News / Toronto

Ontario youth seeking mental health care options

More young people are seeking help from community mental health clinics with an average of 10 per cent more clients coming through doors across Ontario in the last three years.

The statistic tells two sides of the ongoing fight to improve mental health, says Kim Moran, president and CEO of Children’s Mental Health Ontario.

It’s proof, in part, that efforts to reduce stigma are working and it’s a positive sign for the future.

“It means they will have a much more productive life, instead of ending up in social assistance systems,” Moran said, noting that one in five children struggles with mental health.

It’s also another reminder of the pressures young people are facing today.

Studies show that at least 10 per cent of high school students in the province have considered suicide, Moran said.

Also, increased access to information in a world driven by social media is a recipe for exploitation and cyberbullying, said David O’Brien, clinical services supervisor at East Metro Youth Services. That often leads to more anxiety, more stress and depression.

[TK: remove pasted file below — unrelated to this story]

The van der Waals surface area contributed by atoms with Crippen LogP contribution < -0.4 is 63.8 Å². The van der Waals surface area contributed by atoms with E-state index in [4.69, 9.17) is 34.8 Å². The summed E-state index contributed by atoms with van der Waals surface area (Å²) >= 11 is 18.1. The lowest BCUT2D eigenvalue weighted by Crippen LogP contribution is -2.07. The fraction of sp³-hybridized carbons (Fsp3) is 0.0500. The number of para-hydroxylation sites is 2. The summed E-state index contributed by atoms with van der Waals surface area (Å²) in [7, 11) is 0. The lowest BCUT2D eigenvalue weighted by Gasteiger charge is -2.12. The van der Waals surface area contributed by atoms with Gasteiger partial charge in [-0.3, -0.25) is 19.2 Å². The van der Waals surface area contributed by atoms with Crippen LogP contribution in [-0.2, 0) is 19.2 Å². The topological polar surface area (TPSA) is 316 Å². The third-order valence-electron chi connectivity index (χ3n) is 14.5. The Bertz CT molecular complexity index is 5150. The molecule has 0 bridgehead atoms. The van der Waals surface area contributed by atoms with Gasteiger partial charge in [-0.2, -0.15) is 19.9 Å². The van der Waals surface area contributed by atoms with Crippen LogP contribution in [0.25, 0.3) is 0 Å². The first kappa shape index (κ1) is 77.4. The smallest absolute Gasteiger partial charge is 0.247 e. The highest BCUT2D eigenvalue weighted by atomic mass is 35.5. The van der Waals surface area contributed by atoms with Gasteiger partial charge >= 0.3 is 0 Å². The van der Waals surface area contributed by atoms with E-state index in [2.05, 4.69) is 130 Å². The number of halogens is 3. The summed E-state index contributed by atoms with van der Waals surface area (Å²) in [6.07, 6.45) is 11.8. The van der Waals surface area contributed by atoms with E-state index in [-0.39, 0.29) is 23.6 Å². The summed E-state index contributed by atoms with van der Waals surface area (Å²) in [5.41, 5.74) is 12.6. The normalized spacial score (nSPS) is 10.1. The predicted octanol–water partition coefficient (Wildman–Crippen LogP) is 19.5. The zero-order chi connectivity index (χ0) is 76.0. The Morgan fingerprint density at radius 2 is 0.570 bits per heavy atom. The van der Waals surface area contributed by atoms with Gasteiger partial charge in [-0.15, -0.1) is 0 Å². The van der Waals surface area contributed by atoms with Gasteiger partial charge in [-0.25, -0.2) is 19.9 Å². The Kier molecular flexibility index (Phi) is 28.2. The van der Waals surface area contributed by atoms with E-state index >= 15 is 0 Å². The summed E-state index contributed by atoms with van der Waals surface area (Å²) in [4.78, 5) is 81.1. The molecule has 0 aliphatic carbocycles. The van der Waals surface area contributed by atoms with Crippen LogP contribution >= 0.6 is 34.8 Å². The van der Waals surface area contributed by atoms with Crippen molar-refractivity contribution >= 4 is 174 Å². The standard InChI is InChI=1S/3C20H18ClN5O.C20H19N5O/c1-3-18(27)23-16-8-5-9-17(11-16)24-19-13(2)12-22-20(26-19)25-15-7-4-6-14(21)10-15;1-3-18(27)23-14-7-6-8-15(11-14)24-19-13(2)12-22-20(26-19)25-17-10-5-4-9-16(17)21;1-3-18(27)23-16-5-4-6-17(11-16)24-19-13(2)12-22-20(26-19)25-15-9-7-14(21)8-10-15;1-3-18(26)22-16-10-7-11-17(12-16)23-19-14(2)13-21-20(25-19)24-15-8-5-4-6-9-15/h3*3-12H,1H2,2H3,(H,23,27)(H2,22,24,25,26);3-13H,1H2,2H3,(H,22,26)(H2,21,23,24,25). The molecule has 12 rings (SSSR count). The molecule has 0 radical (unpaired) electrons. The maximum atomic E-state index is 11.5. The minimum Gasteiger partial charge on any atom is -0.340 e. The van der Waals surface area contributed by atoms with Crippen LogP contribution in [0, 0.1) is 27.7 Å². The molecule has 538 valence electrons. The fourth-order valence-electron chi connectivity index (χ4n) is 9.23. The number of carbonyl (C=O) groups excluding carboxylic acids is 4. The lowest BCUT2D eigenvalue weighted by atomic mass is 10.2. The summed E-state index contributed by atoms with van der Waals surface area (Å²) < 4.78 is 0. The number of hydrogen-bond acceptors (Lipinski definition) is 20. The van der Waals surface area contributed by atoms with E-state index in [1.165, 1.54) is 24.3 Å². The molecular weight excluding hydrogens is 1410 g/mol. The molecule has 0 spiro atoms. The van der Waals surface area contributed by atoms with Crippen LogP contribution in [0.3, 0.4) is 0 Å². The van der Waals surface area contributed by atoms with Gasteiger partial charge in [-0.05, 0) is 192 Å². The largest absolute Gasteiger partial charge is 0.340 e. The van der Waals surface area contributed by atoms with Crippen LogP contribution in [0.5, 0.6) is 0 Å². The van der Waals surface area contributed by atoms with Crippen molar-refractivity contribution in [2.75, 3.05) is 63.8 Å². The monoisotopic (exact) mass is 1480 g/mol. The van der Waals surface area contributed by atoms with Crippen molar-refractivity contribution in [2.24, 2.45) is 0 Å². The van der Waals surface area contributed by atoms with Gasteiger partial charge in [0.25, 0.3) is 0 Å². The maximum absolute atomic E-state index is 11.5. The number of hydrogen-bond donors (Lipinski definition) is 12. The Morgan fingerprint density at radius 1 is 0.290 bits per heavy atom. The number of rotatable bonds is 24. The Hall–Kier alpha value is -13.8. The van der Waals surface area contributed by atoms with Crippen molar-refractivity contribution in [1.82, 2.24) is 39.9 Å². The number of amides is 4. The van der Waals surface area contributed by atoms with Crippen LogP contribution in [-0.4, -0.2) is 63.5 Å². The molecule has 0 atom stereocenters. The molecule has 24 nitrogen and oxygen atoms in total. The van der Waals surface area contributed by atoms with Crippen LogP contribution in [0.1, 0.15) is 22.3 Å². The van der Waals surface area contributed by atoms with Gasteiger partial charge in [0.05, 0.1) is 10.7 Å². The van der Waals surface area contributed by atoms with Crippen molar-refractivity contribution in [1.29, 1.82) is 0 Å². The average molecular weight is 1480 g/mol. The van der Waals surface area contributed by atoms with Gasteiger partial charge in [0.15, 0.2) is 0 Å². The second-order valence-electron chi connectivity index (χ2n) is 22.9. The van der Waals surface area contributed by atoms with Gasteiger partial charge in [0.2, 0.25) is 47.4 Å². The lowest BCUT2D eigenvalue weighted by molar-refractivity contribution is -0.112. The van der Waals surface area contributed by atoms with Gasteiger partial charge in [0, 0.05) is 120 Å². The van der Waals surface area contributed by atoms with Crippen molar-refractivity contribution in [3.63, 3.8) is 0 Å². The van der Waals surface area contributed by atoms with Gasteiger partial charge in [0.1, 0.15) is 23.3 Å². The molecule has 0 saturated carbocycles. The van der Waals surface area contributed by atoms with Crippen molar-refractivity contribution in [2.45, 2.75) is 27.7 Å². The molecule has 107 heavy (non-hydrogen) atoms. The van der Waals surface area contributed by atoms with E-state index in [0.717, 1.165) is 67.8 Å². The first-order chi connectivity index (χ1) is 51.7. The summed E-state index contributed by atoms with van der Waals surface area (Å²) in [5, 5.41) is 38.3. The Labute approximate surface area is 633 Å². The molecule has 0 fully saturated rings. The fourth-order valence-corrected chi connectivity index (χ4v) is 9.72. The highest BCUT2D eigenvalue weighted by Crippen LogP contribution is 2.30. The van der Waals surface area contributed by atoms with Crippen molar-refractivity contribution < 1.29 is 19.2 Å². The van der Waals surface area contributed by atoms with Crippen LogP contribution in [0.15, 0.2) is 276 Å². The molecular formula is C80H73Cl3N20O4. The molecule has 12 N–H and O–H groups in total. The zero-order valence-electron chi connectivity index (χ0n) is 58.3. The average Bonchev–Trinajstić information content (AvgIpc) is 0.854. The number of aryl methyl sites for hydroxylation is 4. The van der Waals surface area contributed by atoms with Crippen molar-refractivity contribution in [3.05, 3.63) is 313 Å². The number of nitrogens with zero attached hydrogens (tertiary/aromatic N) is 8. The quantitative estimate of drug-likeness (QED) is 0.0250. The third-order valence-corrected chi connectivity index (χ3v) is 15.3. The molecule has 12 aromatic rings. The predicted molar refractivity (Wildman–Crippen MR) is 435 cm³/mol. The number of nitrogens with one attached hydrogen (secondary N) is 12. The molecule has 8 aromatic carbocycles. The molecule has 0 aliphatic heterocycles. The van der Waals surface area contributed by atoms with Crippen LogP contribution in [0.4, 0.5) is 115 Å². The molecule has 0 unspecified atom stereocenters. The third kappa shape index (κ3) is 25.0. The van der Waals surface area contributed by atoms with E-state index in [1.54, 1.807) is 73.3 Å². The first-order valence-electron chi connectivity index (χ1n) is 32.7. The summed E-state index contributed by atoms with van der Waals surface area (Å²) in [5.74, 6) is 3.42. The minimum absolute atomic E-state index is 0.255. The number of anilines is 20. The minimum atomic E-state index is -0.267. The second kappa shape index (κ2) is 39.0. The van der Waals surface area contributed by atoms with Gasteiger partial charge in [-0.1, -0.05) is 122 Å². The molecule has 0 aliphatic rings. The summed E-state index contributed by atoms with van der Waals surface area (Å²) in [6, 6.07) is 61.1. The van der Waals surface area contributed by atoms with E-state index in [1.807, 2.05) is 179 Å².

And, if young people themselves aren’t stressed, there’s a good chance their parents are, O’Brien said, explaining that many are struggling to stay afloat in the harsh economy.

Simply put: “The youth are dealing with more issues today than ever before,” he said.

The community walk-in clinic O’Brien oversees in Scarborough saw about 15 clients a week when it opened in 2011. A record 1,400 young people were served last year, and hours were recently extended to Saturdays.

The clinic is designed to give youth an opportunity to talk about their problems before they become too complex to manage. Such spots are “better equipped” to help in some cases than hospitals, O’Brien said.

“We are taking away the barriers,” he said. “Young people come in and have a chance to talk about important things on their mind, whether it’s sports, school challenges or family issues.”

Those in need of longer-term counseling can spend up to a year waiting for help, Moran said.

“That is totally unacceptable,” she said. “For a kid looking for consistent help, these issues need to be dealt with a lot sooner.”

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